Smith Memorial Student Union, one of the PSU buildings cited in the DEQ report for UST violations. Vaishnavi Srinath/PSU Vanguard

PSU faces DEQ violations for fuel storage tanks

Compliance issues prompt urgent action and upgrades

The Oregon Department of Environmental Quality (DEQ) cited Portland State on March 14 for multiple violations regarding its underground storage tanks (UST), which hold fuel for emergency generators.


The DEQ report highlighted several specific violations at two UST locations at Smith Memorial Student Union (SMSU) and the Fourth Ave Building. These tanks are crucial as they provide fuel for backup generators. 


“The University has two underground storage tanks (USTs) locations noted in the DEQ report at Smith Memorial Student Union and Fourth Ave Building that provide fuel for backup generators that service those locations,” stated Jeffrey Rook, Director of Environmental Health & Safety at PSU.


The UST system at SMSU has a capacity of approximately 1,000 gallons of diesel fuel, which powers an emergency generator. The second UST system, located at the Fourth Avenue Building, has a capacity of approximately 20,000 gallons of diesel fuel and also powers an emergency generator, DEQ’s penalty order stated.


The cited violations included failing to have adequate release-detection equipment, failing to test spill-prevention and overfill-prevention equipment, failing to conduct line-tightness testing on piping at the SMSU facility and failing to conduct annual operation- and maintenance-walkthrough inspections.


These violations came to light after DEQ updated its regulations in Oct. 2020, which meant the previously compliant USTs no longer met the new standards. 


PSU responded by hiring a contractor to upgrade the tanks and ensure compliance with the new DEQ requirements. “These types of USTs were previously exempt from DEQ rules,” Rook stated. “With the updated DEQ rules, which went into effect in October 2020, the UST were not in compliance.”


In response to the DEQ’s findings, PSU has taken several actions to address the violations. “PSU has made the required repairs and upgrades and completed the testing to ensure the tanks do not leak,” Rook stated. The university has also provided updated training for the facilities teams responsible for the USTs to reflect the new DEQ requirements.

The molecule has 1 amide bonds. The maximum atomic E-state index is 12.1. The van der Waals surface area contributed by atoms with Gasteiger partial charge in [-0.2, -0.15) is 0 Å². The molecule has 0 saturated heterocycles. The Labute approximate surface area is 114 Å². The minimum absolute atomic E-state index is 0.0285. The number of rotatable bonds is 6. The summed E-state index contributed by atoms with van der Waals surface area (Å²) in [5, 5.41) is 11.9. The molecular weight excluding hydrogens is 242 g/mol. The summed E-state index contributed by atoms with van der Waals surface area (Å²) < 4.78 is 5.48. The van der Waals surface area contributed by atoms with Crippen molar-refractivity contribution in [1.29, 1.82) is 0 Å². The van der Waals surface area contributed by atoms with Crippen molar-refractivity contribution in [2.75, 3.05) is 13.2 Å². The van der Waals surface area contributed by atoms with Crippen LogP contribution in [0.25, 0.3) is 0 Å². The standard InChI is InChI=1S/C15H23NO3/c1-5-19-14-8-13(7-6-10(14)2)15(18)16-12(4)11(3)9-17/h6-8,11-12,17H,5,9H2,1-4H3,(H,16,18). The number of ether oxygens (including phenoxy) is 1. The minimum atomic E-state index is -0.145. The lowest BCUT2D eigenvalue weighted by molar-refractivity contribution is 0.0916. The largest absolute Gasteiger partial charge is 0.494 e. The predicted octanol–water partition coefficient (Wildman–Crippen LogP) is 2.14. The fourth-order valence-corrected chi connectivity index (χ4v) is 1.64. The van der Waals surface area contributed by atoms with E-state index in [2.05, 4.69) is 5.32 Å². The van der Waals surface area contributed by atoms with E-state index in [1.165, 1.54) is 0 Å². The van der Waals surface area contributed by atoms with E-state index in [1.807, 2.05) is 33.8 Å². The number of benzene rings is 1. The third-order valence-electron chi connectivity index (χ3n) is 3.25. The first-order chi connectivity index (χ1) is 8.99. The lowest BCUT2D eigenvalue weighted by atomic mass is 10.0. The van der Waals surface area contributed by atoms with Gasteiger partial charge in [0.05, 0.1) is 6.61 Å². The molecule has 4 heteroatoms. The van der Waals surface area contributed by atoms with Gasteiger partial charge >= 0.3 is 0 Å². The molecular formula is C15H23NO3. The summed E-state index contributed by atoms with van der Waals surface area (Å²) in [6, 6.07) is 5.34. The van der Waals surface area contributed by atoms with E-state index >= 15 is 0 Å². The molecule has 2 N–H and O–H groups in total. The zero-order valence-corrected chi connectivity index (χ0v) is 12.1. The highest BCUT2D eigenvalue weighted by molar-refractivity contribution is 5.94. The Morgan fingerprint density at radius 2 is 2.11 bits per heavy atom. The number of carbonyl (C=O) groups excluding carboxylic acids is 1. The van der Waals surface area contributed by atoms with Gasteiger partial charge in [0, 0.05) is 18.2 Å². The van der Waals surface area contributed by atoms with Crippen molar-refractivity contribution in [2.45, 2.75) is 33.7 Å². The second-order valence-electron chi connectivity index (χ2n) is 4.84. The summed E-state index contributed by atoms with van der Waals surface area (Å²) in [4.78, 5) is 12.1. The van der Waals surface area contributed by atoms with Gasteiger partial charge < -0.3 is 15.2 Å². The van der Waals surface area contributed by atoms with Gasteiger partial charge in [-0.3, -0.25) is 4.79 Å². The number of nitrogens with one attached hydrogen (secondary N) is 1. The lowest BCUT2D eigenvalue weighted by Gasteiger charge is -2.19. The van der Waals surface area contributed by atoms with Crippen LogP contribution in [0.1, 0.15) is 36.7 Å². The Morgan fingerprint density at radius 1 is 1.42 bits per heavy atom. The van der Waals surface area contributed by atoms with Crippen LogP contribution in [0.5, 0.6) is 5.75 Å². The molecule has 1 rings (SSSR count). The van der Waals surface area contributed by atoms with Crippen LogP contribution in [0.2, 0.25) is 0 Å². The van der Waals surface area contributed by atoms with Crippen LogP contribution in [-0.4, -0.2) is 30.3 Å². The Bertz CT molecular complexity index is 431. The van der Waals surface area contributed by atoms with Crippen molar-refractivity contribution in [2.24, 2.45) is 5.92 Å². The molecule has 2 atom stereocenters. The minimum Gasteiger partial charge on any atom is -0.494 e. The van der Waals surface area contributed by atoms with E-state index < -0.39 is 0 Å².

Moreover, PSU is discussing with the DEQ a potential reduction in the $25,472 fine they currently face for the violations. “PSU is working with the DEQ to reduce the total civil penalty based on the corrective actions taken by the University,” Rook stated.


Proper release-detection and spill-prevention measures are crucial to minimizing health and environmental risks. “The requirements for release detection and spill prevention are in place to ensure that potential spills or leaks from the tank are detected quickly and can be corrected,” Rook stated. 


Although no leaks or spills have been reported at PSU’s UST locations, the newly implemented equipment and procedures are designed to enhance response times and reduce environmental impact in the event of an incident.


Even though no reports of spillage were found and the updated DEQ requirements went into effect in Oct. 2020, the key findings from the DEQ letter stated that the tank monitor for the UST system at SMSU was non-functional—with the last tank-tightness test conducted on Sept. 30, 2017. 


The UST piping at SMSU—which routinely contains diesel fuel—did not meet the required standards and had not undergone line-tightness testing since Nov. 2016.


To prevent future violations, PSU has implemented continuous monitoring and maintenance protocols for its USTs. “The upgraded leak detection system allows for continuous monitoring so facility personnel can respond to an incident,” Rook stated. Facilities staff have also received training on the new inspection requirements and are using a computerized maintenance management system to track reports and ensure compliance.


PSU has consistently been recognized for its sustainability efforts, ranking among the top 50 sustainable colleges in the United States by Princeton Review’s Guide to Green Colleges and the Sierra Club’s Cool Schools. Regarding the potential impact of the DEQ violations on this reputation, Rook expressed confidence that the corrective measures would mitigate any negative effects. “We have completed the required repairs, testing, and training, we do not believe these violations will affect our standing and reputation in these rankings,” he stated.


The recent DEQ violations concerning PSU’s underground storage tanks have prompted the university to make necessary upgrades and adjustments to meet updated regulations. While the situation has been addressed with corrective actions and enhanced training, it underscores the importance of ongoing vigilance in environmental compliance.